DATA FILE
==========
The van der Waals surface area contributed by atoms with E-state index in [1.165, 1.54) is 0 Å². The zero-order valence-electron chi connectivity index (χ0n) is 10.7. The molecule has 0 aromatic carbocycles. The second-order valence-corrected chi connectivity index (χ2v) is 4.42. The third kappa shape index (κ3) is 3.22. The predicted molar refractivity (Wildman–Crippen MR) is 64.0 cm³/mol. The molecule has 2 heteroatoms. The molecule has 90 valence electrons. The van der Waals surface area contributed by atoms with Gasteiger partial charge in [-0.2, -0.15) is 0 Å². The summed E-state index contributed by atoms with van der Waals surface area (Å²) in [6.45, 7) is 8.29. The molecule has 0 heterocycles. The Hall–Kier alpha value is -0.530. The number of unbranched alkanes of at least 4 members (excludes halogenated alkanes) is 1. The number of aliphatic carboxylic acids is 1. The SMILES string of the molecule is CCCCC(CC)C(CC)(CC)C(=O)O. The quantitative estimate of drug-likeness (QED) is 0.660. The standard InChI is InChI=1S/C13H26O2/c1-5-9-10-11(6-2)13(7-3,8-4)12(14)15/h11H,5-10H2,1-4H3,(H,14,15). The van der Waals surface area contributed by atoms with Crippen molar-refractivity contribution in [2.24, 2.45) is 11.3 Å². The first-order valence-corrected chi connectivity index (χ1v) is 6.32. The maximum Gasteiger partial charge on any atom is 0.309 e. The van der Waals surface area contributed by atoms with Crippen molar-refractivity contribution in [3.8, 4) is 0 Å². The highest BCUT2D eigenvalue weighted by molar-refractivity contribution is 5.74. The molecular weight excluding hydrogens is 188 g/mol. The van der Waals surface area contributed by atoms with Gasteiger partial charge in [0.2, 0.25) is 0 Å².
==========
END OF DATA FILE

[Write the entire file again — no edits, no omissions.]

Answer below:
The van der Waals surface area contributed by atoms with E-state index in [1.165, 1.54) is 0 Å². The zero-order valence-electron chi connectivity index (χ0n) is 10.7. The molecule has 0 aromatic carbocycles. The second-order valence-corrected chi connectivity index (χ2v) is 4.42. The third kappa shape index (κ3) is 3.22. The predicted molar refractivity (Wildman–Crippen MR) is 64.0 cm³/mol. The molecule has 2 heteroatoms. The molecule has 90 valence electrons. The van der Waals surface area contributed by atoms with Gasteiger partial charge in [-0.2, -0.15) is 0 Å². The summed E-state index contributed by atoms with van der Waals surface area (Å²) in [6.45, 7) is 8.29. The molecule has 0 heterocycles. The Hall–Kier alpha value is -0.530. The number of unbranched alkanes of at least 4 members (excludes halogenated alkanes) is 1. The number of aliphatic carboxylic acids is 1. The SMILES string of the molecule is CCCCC(CC)C(CC)(CC)C(=O)O. The quantitative estimate of drug-likeness (QED) is 0.660. The standard InChI is InChI=1S/C13H26O2/c1-5-9-10-11(6-2)13(7-3,8-4)12(14)15/h11H,5-10H2,1-4H3,(H,14,15). The van der Waals surface area contributed by atoms with Crippen molar-refractivity contribution in [2.24, 2.45) is 11.3 Å². The first-order valence-corrected chi connectivity index (χ1v) is 6.32. The maximum Gasteiger partial charge on any atom is 0.309 e. The van der Waals surface area contributed by atoms with Crippen molar-refractivity contribution in [3.8, 4) is 0 Å². The highest BCUT2D eigenvalue weighted by molar-refractivity contribution is 5.74. The molecular weight excluding hydrogens is 188 g/mol. The van der Waals surface area contributed by atoms with Gasteiger partial charge in [0.2, 0.25) is 0 Å².